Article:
I present the same material in different ways - explanatory text, fretboard diagrams, pictures and other graphics, as well as demonstration videos. All this is attempting to cover the different learning styles people bring to the table.

Plus, I'm taking this opportunity to codify TONS of material that I've developed since I first published the book in 1999; stuff that's not in the book. That is an exciting aspect of this project to me.

I'm launching each chapter of the method as I complete it.

All this is one of the main things I plan on continuing to do in my "retirement."

So a clear, sequential and systematic approach is built in; you start with the 5-Lesson Foundational Series, and move through the subsequent lessons in order.

Everything you need...except personal, one-on-one oversight, guidance, correction, feedback and accountability. Which it just so happens is THE main thing missing from the do-it-yourself strategy.

Which brings us to the 3rd component of my approach, which is an attempt at compensating for this deficiency:

3) Providing a Feedback Loop

The feedback loop consists of, by definition, one-to-one communication with me. There are many options but the ones I want to emphasize are the ones specific to site members.

As far as the general public is concerned, I have many social media pages, both personal and as Master Guitar School. I'm not going to list them all. All of them are potential mediums of communication. But they function for the most part to funnel people to - to the end that those people sign up to become site members.

Site membership is free, and site members will get one email - a newsletter - per month. Most newsletters contain a free lesson not previously published. You will not get slammed with daily or even weekly emails. I do publish a blog every week; if you sign up for that you will be notified most Mondays that a new blog has been published. All my social media pages link to the blog each week. The blog is public; site membership is not necessary to access or subscribe to it.

As a Site Member you have access to the Members Only area of the website. This area has dozens of free lessons, access to all previous newsletters, Members-Only Discounts on downloads and most pertinent to this discussion, Site Members will have priority when it comes to my responding to emails, scheduling one-on-one, in-person guitar lessons or personal Skype or FaceTime lessons/consults.

I'm speaking to site members here. I want to hear from you. I want to be on a first-name basis. I want you to feel free to contact me with questions, comments or to request some oversight concerning any lesson content - actually, anything guitar or music-related. You can contact me through the Contact page on the website, directly by email,, or you can schedule a one-off Skype or FaceTime consult, or if you are in the Kansas City area, a personal lesson or consultation.

I am willing to spend my own time responding to emails, doing quick Skype consults and so on - I'm willing to give Site Members some free time - schedule permitting. I want to nurture those folks who understand the value of committing to a process (i.e. the right kind of student/site member - see #1 above). I can provide limited instruction, guidance, oversight, accountability and feedback through the afore-mentioned mediums.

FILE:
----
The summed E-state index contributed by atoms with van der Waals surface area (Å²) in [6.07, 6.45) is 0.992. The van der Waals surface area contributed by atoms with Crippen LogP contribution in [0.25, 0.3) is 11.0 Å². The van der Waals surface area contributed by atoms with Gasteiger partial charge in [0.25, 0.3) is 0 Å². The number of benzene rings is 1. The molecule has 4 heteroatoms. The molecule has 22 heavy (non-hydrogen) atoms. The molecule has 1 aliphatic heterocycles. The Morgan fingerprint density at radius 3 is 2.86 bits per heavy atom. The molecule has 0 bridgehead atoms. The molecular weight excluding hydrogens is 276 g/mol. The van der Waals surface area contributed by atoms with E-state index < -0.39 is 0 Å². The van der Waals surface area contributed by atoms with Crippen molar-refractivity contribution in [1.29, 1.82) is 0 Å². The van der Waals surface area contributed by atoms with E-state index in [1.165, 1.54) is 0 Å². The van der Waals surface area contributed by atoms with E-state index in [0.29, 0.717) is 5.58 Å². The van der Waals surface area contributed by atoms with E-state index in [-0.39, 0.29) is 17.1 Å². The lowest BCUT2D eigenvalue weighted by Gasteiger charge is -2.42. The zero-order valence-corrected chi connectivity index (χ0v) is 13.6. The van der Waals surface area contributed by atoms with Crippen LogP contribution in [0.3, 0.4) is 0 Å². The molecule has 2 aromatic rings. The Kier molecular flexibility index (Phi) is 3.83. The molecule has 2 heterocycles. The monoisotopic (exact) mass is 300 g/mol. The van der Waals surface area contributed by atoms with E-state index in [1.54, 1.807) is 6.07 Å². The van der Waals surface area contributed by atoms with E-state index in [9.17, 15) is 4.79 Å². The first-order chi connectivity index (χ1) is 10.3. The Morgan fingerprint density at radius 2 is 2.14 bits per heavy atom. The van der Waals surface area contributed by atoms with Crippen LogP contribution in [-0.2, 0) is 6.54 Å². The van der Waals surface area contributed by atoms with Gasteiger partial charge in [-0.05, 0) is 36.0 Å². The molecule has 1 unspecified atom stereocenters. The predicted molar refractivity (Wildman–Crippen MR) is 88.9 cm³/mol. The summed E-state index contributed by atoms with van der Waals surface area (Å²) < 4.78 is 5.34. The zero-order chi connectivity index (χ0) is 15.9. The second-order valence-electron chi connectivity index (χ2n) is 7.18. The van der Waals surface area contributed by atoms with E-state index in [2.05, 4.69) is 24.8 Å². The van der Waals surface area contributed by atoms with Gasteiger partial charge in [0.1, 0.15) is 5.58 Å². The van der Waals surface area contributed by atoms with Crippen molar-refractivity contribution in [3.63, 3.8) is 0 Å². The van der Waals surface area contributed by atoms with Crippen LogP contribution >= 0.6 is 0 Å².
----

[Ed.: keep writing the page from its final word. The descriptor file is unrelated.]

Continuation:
Obviously, I can't do this if I have 10,000 Site Members. But I'm nowhere near that number yet. So far, my membership list is small enough that this is feasible. Allow me to be transparent and give you some stats:

Roughly a little over 20% of my list is somewhat engaged; these are the people who regularly open the monthly newsletter and presumably read it. About 5% of the list will click on a link in the newsletter - typically, links that take them to the free lesson or a blog post. Those folks are more engaged.

When I launch a new product (roughly 2-3 times a year), there are daily emails for about a week - and 3 to 5% of the list will actually buy - they're highly engaged.

It's that 3 to 5% that clicks on links in the newsletter and buys/downloads product off the website on whom I will spend my own time - following up, answering questions, helping and guiding people through the method.

So we're talking roughly 4%. Most of those 4% have never contacted me personally; I've actually heard from 25% of the 4% - that's 1% of the full list - and a few of the 1% I've heard from enough that I recognize them when I see their name in my inbox.

However, the list is growing steadily and inevitably the time will come when that kind of involvement on my part will no longer be feasible.

But it may be more time than you think. Statistically, the larger the list is, the smaller the engagement rate is. So just because the list size doubles doesn't mean the engagement rate doubles.

When the list gets to the point where I can no longer keep up with providing a feedback loop with the engaged members, I have some ideas about what has to happen to keep a functional feedback loop going.

I'm not going to discuss that here; we'll cross that bridge when we come to it.

In the meantime, if you are that kind of person; one who recognizes the value of a conceptual approach to learning how to play the guitar and understands that it requires a commitment to a process, and you are not a site member, sign up now while a direct feedback loop is available!

If you are the 1%, I'm looking for you!


Sign up as a Master Guitar School site member - it's free! - and get access to dozens of free site-based lessons, a monthly newsletter that contains a brand-new free lesson, and DEEP discounts on lesson series downloads - plus more!